The recipients of the inaugural KNI FAST Prize are Israel Kellersztein, Annalena (Lena) Wolff, and Chiara Daraio (G. Bradford Jones Professor of Mechanical Engineering and Applied Physics) for their proposal on "Serial section tomography by dual beam microscopy for nano- and micro-structural analysis". Dr. Kellersztein, a postooctoral researcher in the Daraio group, will work closely with KNI microscopist Dr. Lena Wolff and materials process engineer Alex Wertheim to carry out their project.
Advancements in additive manufacturing technologies have expanded the possibilities for developing new materials with enhanced functionality at smaller and smaller length scales. Having a detailed understanding the composition and profiles of these new materials will go a long way in ensuring their success. One such technology called serial section tomography will give researchers access to a deeper level of understanding of the 3D arrangement of their nanocomposites. SSV works by milling several 2D "slices" of a nanostructure, which are then imaged slice-by-slice to reveal inner characteristics that would otherwise be missed in traditional imaging. Slices are then processed through software programs where they are stacked and reconstructed to further evaluate their structural, medical, or electrical capabilities in 3D. Further, serial surface view (SSV) technology will be of benefit to researchers investigating any material at the nano-scale that is vacuum compatible and FIB processed.
The SSV project will involve sample preparation via the Lab's existing focused-ion beams (FIB) and scanning electron microscopes (SEM) with a new high performance CPU workstation to build and render the 3D reconstruction. As mentioned in the proposal, "researchers will be able to understand and show the 3D structure of devices fabricated at KNI, dispersion of nanoparticles in composites or drug delivery systems, crack propagation of brittle materials, electrode structures, and uniformity of layer depositions, contributing to the fields of photonics, electronics, medical and materials engineering."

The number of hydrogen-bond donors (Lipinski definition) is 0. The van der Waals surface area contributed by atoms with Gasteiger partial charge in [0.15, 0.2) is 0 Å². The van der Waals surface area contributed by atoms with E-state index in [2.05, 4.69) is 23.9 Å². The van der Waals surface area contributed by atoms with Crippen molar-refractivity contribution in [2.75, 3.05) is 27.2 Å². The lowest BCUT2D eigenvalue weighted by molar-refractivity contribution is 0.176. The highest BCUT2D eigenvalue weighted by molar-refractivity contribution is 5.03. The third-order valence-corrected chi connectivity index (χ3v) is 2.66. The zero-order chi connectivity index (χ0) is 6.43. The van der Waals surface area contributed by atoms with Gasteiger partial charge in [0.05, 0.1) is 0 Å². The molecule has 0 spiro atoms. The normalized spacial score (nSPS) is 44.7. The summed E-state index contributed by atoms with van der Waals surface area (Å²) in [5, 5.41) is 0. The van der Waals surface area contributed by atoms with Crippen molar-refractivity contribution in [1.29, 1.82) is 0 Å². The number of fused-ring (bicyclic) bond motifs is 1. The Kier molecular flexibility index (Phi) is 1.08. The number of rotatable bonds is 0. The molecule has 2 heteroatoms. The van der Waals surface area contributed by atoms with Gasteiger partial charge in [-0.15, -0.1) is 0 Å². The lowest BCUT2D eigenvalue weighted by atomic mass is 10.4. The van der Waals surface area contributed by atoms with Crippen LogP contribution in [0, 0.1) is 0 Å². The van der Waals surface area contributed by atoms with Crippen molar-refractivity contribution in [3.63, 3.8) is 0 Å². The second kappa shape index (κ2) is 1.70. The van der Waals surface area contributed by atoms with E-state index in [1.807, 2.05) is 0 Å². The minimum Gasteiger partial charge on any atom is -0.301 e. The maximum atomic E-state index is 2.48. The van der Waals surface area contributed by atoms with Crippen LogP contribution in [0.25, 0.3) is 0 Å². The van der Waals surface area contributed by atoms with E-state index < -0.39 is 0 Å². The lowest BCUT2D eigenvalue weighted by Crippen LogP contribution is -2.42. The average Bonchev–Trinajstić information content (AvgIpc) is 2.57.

Fig. 1 Schematic representation of the proposed process. a) Processing of nanocomposites via two-photon lithography; b) Serial surface tomography by dual-beam; c) 3D reconstruction.
Over the next several months, the FAST team will design a custom nanocomposite photoresist and nanofiber reinforcing material to secure samples for SSV processing; acquire and setup the CPU workstation; and test and optimize parameters on the 3D reconstruction software platforms. Once the technique and procedure are fully signed off, all KNI lab users will be able to request SSV training for use in their individual projects.
About the FAST Prize
The Kavli Nanoscience Institute established the FAST Prize to support small-scale nanoscience-based projects that will drive new capabilities in the KNI Laboratory. This program nurtures collaboration between Caltech faculty and researchers with KNI technical staff, combining expertise from both perspectives to create new, tangible advancements for current and future members of our multi-user facility.
Submissions for the inaugural FAST Prize were received in December and a formal review committee evaluated each proposal. The award comes with up to $15,000 to support KNI Lab usage fees and a $10,000 unburdened gift to directly facilitate the project's ability to expand techniques within the KNI Lab. Learn more about the KNI FAST Prize here.